For the purposes of this question, say that a datatype is a type constructor with one type parameter (this is sometimes called a type operator).
In Haskell, we can define a fixed point
Fix f of a datatype
data Fix f = FixC (f (Fix f)).
For consistency reasons we cannot define a similar fixed point operator of datatypes in dependent type theories (let's say predicative MLTT+infinitely many universes), but we can define fixed points of most datatypes by hand.
Is this the case for all datatypes? i.e. is the issue of getting fixed operator for
Set -> Set type families, only that we would then be able to take fixed point of fixed point or is there already a datatype in type theory, where if it had a fixed point the type theory would be inconsistent?
For example it is certainly the case for the wideclass of strictly positive datatypes known as containers, which can according to Containers: Constructing strictly positive types represent all strictly positive types, but each container actually has a fixed point in type theory and there is a fixed point operator in type theory working over containers. Is this reasoning correct? Is the issue just that we can not internally prove that all datatypes are containers cause then we would run into the inconsistency again?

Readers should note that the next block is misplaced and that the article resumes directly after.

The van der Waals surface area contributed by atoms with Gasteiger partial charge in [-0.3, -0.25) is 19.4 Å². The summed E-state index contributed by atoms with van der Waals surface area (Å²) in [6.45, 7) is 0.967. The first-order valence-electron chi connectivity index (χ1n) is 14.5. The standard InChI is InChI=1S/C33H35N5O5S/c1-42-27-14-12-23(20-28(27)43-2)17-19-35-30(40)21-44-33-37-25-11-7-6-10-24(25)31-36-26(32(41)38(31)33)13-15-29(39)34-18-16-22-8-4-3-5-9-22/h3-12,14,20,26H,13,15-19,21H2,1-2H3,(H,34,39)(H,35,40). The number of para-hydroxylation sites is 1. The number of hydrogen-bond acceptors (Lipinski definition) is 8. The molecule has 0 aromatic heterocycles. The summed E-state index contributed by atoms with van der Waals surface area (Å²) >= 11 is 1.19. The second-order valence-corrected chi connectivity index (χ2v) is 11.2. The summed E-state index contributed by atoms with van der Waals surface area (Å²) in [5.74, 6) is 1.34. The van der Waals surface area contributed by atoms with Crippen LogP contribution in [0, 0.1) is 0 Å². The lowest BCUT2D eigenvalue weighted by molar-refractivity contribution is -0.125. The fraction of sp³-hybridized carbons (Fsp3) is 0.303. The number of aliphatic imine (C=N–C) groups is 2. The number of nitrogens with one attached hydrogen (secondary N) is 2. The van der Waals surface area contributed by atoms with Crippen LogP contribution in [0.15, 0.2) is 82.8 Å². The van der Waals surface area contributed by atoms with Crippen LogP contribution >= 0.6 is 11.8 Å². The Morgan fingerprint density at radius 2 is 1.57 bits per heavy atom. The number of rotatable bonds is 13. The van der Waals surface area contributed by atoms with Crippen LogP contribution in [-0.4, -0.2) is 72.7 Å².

If it's the former, are there type theories where taking fixed point of anything but the fixed point operator itself is allowed, possibly distinguishing it by some modality? Does a satisfying answer (positive or negative) to this appear in literature somewhere?
Edit, attempting to clear up some confusion:
We can not have fix.
Is it possible to calculate result of fix of each datatype metatheortically?
If so can we add this through modalities?
Does the following hold metatheoretically: If MLTT + universes derives,
|- T : (Set -> Set), can we always derive some
|- TFixP : Set, such that
TFixP , T |- T TFixP ≅ TFixP? I suspect no, but failing to construct a countexample. Is there some? For example for id, the fixed point can be constructed by saying data FixId = FixIdC (id FixId) or equivalently data FixId = FixIdC FixId, we are free to say this. It defines an empty type, but defining an empty type is fine.
Edit: Andrej Bauer's answer gives an example of a contravariant type operator f, whose fixed point can not exist. Is there an example of a covariant one? I realized, I was really thinking about covariant type operators, i.e. admitting a law-abiding fmap?